Just before kickoff at Super Bowl XLIII, Kurt Warner of the Arizona Cardinals received the Walter Payton NFL Man of the Year Award-a tribute to the player who had best combined on-field excellence with off-field community service. It represents a commitment to giving and sacrificing to others.

Paying homage to those who serve is not a new concept. It isn’t that they clamor for it. A servant doesn’t do that. One who serves does just that: serves. Jesus once said, “I came not be served, but to serve, and to give my life as a ransom for many.” He becomes the example the servant follows.

But every once in a while it is nice to be “seen” and recognized. Have you taken the time to let a volunteer know how much you appreciate what they have done?  If not, take the time today to drop them a note, text them, call them, or take them out to eat as a treat and a thank you.

You will be glad you did.

October 25

Tuesday, October 25th, 2022

Have you ever heard of Thomas Barnado? No? Well, I think it is time you did.

Thomas Barnado entered the London Hospital medical School in 1865, dreaming of life as a medical missionary in China. Barnado soon discovered a desperate need in his own front yard-the many homeless children living and dying in the streets of London. Barnado determined to do something about this horrendous situation. Developing homes for destitute children in London’s east end, Barnado rescued some 60,000 boys and girls from poverty and possible death. Theologian and pastor John Stott said, “Today we might call him the patron saint of street kids.”

Barnado is obviously an example of someone who put feet to his faith.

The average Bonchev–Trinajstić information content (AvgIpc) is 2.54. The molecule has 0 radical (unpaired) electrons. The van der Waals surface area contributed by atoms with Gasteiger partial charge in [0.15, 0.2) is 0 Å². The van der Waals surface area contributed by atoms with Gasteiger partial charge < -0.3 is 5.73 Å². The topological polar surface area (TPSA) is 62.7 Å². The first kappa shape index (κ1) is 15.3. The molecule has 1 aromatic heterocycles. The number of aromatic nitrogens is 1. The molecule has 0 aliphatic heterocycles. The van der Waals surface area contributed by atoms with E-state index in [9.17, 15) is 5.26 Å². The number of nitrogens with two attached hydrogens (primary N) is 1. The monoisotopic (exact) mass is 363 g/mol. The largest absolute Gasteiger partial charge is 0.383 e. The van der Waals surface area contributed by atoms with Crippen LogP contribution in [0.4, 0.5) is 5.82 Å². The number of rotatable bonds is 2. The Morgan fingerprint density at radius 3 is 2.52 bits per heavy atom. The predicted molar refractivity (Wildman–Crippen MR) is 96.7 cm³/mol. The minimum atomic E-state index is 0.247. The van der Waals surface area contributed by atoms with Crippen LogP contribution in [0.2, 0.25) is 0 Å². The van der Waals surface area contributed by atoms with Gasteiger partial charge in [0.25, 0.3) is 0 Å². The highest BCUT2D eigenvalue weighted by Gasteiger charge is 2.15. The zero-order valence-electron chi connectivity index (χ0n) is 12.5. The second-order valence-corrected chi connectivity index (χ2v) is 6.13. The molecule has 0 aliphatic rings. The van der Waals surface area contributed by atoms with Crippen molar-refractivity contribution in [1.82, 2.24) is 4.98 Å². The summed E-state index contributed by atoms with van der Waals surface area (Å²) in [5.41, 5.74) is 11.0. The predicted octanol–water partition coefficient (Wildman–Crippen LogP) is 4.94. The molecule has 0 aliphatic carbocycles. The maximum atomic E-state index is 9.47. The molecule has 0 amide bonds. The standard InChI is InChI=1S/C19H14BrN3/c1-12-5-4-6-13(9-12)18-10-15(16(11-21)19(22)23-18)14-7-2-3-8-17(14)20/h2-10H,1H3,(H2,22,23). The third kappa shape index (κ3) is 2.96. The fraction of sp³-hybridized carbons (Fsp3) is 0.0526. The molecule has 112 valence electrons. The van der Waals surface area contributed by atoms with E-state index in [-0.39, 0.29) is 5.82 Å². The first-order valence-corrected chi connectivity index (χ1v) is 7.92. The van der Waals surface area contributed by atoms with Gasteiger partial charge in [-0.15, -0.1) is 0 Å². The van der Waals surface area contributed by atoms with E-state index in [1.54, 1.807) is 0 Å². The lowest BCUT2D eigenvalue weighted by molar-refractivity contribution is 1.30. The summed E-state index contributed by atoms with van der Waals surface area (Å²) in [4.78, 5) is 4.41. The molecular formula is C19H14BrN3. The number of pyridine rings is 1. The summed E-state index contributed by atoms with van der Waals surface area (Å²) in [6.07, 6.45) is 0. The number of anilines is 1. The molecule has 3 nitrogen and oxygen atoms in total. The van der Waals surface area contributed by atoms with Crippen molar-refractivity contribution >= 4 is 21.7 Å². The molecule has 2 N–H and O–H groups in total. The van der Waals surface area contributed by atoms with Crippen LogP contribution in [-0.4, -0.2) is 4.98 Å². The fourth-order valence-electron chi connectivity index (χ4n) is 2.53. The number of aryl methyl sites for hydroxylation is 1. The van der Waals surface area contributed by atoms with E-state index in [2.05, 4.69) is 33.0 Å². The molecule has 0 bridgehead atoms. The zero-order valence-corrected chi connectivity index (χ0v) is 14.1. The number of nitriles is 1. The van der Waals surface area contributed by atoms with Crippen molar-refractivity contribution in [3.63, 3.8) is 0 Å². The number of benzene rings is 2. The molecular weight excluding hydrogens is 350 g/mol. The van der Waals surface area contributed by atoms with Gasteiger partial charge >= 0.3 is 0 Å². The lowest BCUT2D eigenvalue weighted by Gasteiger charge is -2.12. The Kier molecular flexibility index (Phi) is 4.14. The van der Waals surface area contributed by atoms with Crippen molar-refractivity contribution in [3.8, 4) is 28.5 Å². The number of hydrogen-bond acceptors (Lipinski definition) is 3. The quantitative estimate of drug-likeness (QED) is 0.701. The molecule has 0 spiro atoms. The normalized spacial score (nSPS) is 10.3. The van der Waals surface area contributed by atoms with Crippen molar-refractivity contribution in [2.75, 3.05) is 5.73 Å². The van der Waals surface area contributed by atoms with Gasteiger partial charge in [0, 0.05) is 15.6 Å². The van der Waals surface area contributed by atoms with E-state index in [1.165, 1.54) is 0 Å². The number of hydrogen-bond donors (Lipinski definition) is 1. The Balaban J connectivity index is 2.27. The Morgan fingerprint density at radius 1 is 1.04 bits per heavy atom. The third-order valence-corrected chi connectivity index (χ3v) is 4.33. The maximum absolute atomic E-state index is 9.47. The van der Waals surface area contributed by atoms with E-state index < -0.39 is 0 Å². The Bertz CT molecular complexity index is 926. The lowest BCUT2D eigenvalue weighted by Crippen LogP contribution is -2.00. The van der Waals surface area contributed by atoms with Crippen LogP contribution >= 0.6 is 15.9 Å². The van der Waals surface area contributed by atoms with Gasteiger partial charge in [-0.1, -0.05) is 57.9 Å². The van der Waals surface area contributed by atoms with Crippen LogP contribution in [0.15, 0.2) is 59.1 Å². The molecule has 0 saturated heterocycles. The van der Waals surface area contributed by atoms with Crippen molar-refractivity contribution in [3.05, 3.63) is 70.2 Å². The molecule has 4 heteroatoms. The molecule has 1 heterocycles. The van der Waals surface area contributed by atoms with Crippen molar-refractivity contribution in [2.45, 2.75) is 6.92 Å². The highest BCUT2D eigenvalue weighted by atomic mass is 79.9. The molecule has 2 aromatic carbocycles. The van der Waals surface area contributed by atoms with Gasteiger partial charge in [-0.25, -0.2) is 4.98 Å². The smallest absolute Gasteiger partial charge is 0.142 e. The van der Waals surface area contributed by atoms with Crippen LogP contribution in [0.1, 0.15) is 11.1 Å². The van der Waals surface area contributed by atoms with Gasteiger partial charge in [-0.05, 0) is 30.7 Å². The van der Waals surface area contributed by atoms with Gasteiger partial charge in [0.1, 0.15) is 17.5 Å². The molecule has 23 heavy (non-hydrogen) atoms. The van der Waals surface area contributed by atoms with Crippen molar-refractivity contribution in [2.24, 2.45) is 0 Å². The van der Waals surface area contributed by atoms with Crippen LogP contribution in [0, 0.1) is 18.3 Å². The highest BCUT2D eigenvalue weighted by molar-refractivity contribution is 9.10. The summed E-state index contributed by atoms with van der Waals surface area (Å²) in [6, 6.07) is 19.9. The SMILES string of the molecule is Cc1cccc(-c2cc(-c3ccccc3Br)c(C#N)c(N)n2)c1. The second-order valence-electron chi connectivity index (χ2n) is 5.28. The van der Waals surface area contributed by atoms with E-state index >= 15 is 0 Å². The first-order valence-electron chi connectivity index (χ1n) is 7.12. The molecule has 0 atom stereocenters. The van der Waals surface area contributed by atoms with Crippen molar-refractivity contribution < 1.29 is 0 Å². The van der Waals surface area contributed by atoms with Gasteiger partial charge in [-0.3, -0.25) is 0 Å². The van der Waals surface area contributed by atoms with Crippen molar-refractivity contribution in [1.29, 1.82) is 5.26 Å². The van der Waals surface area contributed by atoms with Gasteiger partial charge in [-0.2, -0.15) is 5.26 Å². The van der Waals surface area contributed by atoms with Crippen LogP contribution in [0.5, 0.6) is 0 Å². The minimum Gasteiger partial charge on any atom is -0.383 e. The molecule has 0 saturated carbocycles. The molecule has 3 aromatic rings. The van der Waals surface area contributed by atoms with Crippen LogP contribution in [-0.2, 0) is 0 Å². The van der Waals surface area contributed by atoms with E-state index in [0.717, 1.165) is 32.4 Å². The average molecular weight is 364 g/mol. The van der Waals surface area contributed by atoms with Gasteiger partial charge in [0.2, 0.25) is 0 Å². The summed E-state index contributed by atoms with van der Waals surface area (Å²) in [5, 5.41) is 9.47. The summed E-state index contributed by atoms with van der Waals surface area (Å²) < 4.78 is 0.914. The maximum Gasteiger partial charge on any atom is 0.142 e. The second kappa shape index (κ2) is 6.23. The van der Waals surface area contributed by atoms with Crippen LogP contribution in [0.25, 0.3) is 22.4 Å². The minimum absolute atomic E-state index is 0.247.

But what gets to me even more is who the recipients of his faith in action were. Children.  He became a person of refuge, one who sets up place of refuge for children.

Samuel Taylor Coleridge once wrote, “Friendship is a sheltering tree.” I spent time yesterday with a friend. We rode 17 miles on our bikes, mostly talking. (As Jo would say, “Imagine that.”)  He was gracious to slow down his pace for this old man (he is 47…I am not). 🙂 And then when a hill loomed in front of us we went for a short bit then he graciously turned around when I told him I’d had enough.  There is still a definite lack of strength after the back surgery. Maybe another day, another time, but yesterday was not that day or that time. 🙂  I told him it was the fist time, except when I rode with him a little over a month ago, that I have ridden with another person is easily two years.

I miss the friendship. It has continued but distance prevents a more constant contact. I miss the conversation. I miss the camaraderie.  He’s doing well in many areas of his life. Other than excelling in his walk with Jesus, he is really doing super at being a sheltering tree.

How about you? Are you someone’s sheltering tree?

June 27

Monday, June 27th, 2022